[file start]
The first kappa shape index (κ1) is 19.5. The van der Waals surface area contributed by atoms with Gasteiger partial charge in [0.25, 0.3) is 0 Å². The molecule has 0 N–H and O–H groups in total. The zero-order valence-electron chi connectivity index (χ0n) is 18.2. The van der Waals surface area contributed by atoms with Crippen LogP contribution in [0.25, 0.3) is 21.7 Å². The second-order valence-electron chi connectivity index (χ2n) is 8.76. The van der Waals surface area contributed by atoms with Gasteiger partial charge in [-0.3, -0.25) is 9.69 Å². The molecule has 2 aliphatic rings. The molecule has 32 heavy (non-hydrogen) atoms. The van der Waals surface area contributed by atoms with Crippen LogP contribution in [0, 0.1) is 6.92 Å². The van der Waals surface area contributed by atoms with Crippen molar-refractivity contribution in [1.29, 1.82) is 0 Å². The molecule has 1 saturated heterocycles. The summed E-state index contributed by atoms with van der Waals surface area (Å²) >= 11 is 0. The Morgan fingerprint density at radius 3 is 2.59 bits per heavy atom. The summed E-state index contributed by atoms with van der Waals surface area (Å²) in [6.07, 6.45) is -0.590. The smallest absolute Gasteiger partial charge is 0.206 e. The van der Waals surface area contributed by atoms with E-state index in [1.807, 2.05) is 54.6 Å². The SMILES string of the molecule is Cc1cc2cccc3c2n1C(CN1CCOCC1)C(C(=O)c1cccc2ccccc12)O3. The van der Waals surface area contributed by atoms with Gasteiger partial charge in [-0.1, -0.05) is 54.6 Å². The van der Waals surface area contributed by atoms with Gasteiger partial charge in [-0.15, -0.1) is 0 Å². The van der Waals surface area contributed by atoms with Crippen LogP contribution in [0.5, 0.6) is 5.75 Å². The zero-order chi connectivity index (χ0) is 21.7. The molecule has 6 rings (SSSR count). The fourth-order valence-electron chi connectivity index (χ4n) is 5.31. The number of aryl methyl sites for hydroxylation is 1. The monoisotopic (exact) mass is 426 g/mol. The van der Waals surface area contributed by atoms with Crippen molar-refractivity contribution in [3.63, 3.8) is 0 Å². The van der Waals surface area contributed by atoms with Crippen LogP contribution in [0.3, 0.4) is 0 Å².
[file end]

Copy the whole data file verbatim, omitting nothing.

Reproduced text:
The first kappa shape index (κ1) is 19.5. The van der Waals surface area contributed by atoms with Gasteiger partial charge in [0.25, 0.3) is 0 Å². The molecule has 0 N–H and O–H groups in total. The zero-order valence-electron chi connectivity index (χ0n) is 18.2. The van der Waals surface area contributed by atoms with Crippen LogP contribution in [0.25, 0.3) is 21.7 Å². The second-order valence-electron chi connectivity index (χ2n) is 8.76. The van der Waals surface area contributed by atoms with Gasteiger partial charge in [-0.3, -0.25) is 9.69 Å². The molecule has 2 aliphatic rings. The molecule has 32 heavy (non-hydrogen) atoms. The van der Waals surface area contributed by atoms with Crippen LogP contribution in [0, 0.1) is 6.92 Å². The van der Waals surface area contributed by atoms with Crippen molar-refractivity contribution in [1.29, 1.82) is 0 Å². The molecule has 1 saturated heterocycles. The summed E-state index contributed by atoms with van der Waals surface area (Å²) >= 11 is 0. The Morgan fingerprint density at radius 3 is 2.59 bits per heavy atom. The summed E-state index contributed by atoms with van der Waals surface area (Å²) in [6.07, 6.45) is -0.590. The smallest absolute Gasteiger partial charge is 0.206 e. The van der Waals surface area contributed by atoms with E-state index in [1.807, 2.05) is 54.6 Å². The SMILES string of the molecule is Cc1cc2cccc3c2n1C(CN1CCOCC1)C(C(=O)c1cccc2ccccc12)O3. The van der Waals surface area contributed by atoms with Gasteiger partial charge in [-0.1, -0.05) is 54.6 Å². The van der Waals surface area contributed by atoms with Gasteiger partial charge in [-0.15, -0.1) is 0 Å². The van der Waals surface area contributed by atoms with Crippen LogP contribution in [0.5, 0.6) is 5.75 Å². The zero-order chi connectivity index (χ0) is 21.7. The molecule has 6 rings (SSSR count). The fourth-order valence-electron chi connectivity index (χ4n) is 5.31. The number of aryl methyl sites for hydroxylation is 1. The monoisotopic (exact) mass is 426 g/mol. The van der Waals surface area contributed by atoms with Crippen molar-refractivity contribution in [3.63, 3.8) is 0 Å². The van der Waals surface area contributed by atoms with Crippen LogP contribution in [0.3, 0.4) is 0 Å².